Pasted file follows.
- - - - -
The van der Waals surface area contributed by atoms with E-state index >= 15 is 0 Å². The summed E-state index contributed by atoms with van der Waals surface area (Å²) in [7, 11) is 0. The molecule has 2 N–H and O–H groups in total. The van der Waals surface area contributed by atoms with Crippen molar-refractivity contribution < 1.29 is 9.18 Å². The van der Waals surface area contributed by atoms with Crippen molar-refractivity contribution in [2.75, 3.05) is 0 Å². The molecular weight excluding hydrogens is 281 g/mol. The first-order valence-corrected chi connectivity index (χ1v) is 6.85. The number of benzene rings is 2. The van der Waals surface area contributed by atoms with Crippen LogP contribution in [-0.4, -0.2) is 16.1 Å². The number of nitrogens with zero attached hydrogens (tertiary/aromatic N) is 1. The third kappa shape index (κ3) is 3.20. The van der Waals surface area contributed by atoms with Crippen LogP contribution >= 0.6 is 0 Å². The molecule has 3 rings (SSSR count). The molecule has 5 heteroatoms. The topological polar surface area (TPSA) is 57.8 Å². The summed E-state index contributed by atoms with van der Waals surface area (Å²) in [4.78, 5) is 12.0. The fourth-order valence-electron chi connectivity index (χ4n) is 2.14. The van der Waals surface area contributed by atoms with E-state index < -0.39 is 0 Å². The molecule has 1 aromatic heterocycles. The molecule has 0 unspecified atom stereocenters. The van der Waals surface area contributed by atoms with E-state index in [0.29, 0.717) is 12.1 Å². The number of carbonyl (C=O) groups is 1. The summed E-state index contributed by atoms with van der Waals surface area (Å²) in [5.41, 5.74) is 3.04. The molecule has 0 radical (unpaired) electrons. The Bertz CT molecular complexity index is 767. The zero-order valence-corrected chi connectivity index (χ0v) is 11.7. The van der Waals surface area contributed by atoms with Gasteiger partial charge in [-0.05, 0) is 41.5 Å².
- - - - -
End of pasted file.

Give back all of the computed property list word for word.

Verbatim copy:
The van der Waals surface area contributed by atoms with E-state index >= 15 is 0 Å². The summed E-state index contributed by atoms with van der Waals surface area (Å²) in [7, 11) is 0. The molecule has 2 N–H and O–H groups in total. The van der Waals surface area contributed by atoms with Crippen molar-refractivity contribution < 1.29 is 9.18 Å². The van der Waals surface area contributed by atoms with Crippen molar-refractivity contribution in [2.75, 3.05) is 0 Å². The molecular weight excluding hydrogens is 281 g/mol. The first-order valence-corrected chi connectivity index (χ1v) is 6.85. The number of benzene rings is 2. The van der Waals surface area contributed by atoms with Crippen LogP contribution in [-0.4, -0.2) is 16.1 Å². The number of nitrogens with zero attached hydrogens (tertiary/aromatic N) is 1. The third kappa shape index (κ3) is 3.20. The van der Waals surface area contributed by atoms with Crippen LogP contribution >= 0.6 is 0 Å². The molecule has 3 rings (SSSR count). The molecule has 5 heteroatoms. The topological polar surface area (TPSA) is 57.8 Å². The summed E-state index contributed by atoms with van der Waals surface area (Å²) in [4.78, 5) is 12.0. The fourth-order valence-electron chi connectivity index (χ4n) is 2.14. The van der Waals surface area contributed by atoms with E-state index < -0.39 is 0 Å². The molecule has 1 aromatic heterocycles. The molecule has 0 unspecified atom stereocenters. The van der Waals surface area contributed by atoms with E-state index in [0.29, 0.717) is 12.1 Å². The number of carbonyl (C=O) groups is 1. The summed E-state index contributed by atoms with van der Waals surface area (Å²) in [5.41, 5.74) is 3.04. The molecule has 0 radical (unpaired) electrons. The Bertz CT molecular complexity index is 767. The zero-order valence-corrected chi connectivity index (χ0v) is 11.7. The van der Waals surface area contributed by atoms with Gasteiger partial charge in [-0.05, 0) is 41.5 Å².